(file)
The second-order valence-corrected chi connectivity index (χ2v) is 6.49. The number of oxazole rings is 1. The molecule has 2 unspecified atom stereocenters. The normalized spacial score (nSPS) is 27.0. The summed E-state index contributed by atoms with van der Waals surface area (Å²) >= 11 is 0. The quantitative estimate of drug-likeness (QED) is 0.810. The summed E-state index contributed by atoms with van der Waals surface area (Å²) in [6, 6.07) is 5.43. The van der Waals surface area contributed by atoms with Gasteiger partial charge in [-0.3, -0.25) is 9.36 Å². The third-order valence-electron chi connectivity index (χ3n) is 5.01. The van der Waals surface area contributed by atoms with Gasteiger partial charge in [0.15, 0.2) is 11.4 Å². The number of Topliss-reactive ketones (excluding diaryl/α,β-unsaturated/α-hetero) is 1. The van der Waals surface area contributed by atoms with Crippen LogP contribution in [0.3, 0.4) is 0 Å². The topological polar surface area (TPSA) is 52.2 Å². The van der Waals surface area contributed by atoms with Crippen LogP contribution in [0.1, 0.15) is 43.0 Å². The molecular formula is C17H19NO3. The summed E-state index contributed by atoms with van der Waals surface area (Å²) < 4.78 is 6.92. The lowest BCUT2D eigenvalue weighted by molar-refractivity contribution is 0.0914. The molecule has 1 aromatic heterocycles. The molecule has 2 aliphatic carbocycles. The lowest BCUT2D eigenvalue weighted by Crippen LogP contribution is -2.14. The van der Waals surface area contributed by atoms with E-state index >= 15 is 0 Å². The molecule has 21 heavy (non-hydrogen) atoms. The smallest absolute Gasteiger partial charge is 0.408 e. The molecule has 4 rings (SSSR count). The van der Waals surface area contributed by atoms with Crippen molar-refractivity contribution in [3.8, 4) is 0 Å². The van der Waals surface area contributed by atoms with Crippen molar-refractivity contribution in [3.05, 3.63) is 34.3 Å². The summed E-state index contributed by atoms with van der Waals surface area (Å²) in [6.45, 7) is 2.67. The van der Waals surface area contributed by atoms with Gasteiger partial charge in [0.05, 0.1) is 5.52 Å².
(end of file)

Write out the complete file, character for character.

The second-order valence-corrected chi connectivity index (χ2v) is 6.49. The number of oxazole rings is 1. The molecule has 2 unspecified atom stereocenters. The normalized spacial score (nSPS) is 27.0. The summed E-state index contributed by atoms with van der Waals surface area (Å²) >= 11 is 0. The quantitative estimate of drug-likeness (QED) is 0.810. The summed E-state index contributed by atoms with van der Waals surface area (Å²) in [6, 6.07) is 5.43. The van der Waals surface area contributed by atoms with Gasteiger partial charge in [-0.3, -0.25) is 9.36 Å². The third-order valence-electron chi connectivity index (χ3n) is 5.01. The van der Waals surface area contributed by atoms with Gasteiger partial charge in [0.15, 0.2) is 11.4 Å². The number of Topliss-reactive ketones (excluding diaryl/α,β-unsaturated/α-hetero) is 1. The van der Waals surface area contributed by atoms with Crippen LogP contribution in [0.3, 0.4) is 0 Å². The topological polar surface area (TPSA) is 52.2 Å². The van der Waals surface area contributed by atoms with Crippen LogP contribution in [0.1, 0.15) is 43.0 Å². The molecular formula is C17H19NO3. The summed E-state index contributed by atoms with van der Waals surface area (Å²) < 4.78 is 6.92. The lowest BCUT2D eigenvalue weighted by molar-refractivity contribution is 0.0914. The molecule has 1 aromatic heterocycles. The molecule has 2 aliphatic carbocycles. The lowest BCUT2D eigenvalue weighted by Crippen LogP contribution is -2.14. The van der Waals surface area contributed by atoms with E-state index >= 15 is 0 Å². The molecule has 21 heavy (non-hydrogen) atoms. The smallest absolute Gasteiger partial charge is 0.408 e. The molecule has 4 rings (SSSR count). The van der Waals surface area contributed by atoms with Crippen molar-refractivity contribution in [3.8, 4) is 0 Å². The van der Waals surface area contributed by atoms with Crippen molar-refractivity contribution in [3.05, 3.63) is 34.3 Å². The summed E-state index contributed by atoms with van der Waals surface area (Å²) in [6.45, 7) is 2.67. The van der Waals surface area contributed by atoms with Gasteiger partial charge in [0.05, 0.1) is 5.52 Å².